The Azure platform and the SQL Server database engine deliver cutting-edge security features with the SQL Managed Instance. It has strong security features like transparent data encryption, threat detection, and firewall rules. Identity and access control are improved by integration with Azure Active Directory.
- Enhanced Performance
Unlike Azure SQL Database, the Managed Instance is always on the latest version of SQL. Thus, it offers businesses an enhanced and efficient performance option. It also provides businesses with intelligence performance tuning recommendations and solutions. Additionally, it optimizes costs with a compute that automatically scales.
Considerations for Choosing Between Azure SQL Database vs. Azure SQL Managed Instance
You must carefully analyze your individual needs, the state of your infrastructure, and the demands of your applications before deciding between Azure SQL Database and Azure SQL Managed Instance. To assist you in reaching a decision, take into account the following:
- Workload Requirements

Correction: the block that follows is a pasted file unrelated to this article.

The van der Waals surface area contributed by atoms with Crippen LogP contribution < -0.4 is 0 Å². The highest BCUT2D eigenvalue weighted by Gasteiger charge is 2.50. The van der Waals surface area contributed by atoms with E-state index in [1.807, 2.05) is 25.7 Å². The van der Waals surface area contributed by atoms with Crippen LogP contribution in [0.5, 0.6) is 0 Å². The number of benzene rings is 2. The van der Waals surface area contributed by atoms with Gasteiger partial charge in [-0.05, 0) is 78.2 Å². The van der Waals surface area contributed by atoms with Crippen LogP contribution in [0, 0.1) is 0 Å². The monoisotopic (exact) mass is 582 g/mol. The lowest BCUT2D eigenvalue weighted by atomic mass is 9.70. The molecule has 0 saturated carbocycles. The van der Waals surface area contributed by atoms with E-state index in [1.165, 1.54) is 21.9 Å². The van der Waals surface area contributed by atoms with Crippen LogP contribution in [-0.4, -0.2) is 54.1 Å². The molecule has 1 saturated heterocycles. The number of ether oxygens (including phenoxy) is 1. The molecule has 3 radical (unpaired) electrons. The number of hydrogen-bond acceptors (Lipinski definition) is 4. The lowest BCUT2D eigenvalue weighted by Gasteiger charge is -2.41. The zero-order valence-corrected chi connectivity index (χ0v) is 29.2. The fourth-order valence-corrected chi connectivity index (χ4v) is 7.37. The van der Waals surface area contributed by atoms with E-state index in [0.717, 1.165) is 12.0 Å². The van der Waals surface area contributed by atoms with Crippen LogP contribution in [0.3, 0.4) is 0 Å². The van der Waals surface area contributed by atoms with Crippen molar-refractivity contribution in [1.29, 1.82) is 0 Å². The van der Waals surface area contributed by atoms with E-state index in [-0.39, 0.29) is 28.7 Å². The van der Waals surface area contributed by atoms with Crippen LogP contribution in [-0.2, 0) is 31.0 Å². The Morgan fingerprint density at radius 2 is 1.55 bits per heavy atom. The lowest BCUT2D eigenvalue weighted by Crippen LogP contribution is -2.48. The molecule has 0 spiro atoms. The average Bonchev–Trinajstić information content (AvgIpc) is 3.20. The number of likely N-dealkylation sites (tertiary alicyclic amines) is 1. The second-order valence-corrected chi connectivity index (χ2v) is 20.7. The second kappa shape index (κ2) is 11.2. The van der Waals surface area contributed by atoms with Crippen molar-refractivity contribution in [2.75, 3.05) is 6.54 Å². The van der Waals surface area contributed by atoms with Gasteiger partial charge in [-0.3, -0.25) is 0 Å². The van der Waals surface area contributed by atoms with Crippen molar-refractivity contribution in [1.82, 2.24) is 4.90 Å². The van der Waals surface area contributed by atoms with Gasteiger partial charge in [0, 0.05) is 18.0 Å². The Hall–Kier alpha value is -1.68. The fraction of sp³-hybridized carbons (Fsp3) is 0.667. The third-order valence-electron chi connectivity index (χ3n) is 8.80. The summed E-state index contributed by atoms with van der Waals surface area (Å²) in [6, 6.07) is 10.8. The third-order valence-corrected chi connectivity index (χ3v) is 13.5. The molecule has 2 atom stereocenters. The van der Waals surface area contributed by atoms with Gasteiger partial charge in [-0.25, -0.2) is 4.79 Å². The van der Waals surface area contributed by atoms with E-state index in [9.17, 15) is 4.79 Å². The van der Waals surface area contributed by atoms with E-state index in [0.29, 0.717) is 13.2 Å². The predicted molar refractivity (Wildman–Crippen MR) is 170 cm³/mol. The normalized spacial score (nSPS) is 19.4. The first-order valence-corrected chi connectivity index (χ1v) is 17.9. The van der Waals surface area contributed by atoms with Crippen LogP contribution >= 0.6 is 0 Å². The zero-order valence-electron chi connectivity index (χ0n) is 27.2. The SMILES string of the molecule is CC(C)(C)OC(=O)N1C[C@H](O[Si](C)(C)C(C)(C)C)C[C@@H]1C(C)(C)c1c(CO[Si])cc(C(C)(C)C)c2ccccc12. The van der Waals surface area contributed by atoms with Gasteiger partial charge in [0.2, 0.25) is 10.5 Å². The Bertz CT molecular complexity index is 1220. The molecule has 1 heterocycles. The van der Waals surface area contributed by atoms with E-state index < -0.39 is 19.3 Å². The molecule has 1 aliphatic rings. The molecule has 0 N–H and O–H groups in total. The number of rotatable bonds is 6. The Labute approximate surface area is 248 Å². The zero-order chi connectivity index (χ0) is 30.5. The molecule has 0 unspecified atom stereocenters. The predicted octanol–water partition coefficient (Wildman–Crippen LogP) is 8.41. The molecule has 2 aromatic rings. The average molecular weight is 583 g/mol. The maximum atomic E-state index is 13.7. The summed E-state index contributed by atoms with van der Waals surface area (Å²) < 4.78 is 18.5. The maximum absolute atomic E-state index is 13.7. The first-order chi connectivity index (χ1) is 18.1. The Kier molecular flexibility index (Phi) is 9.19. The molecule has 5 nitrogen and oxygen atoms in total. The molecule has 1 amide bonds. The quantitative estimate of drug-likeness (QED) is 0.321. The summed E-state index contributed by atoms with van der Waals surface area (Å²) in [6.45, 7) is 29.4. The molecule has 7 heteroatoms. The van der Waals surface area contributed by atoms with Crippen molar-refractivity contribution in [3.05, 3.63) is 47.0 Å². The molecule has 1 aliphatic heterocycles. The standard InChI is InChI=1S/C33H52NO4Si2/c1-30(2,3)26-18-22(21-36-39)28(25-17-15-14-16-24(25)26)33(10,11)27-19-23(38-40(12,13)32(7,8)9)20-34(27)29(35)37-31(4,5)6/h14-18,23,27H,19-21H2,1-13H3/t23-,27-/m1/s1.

Both Azure services operate on separate principles; hence, different services should be used depending on the workload requirements.
For instance, you should opt for Azure SQL Database for transactional workloads such as e-commerce and line-of-business applications requiring high availability, scalability, and managed infrastructure.
On the other hand, go for Azure Managed Instance for massive data warehousing and analytics workloads because of its compatibility with SQL Server Analysis Services and Reporting Services.
It is yet another element to consider before making your final choice. Azure SQL Managed Instance includes SQL Server licensing, which can be cost-effective for organizations migrating SQL Server workloads.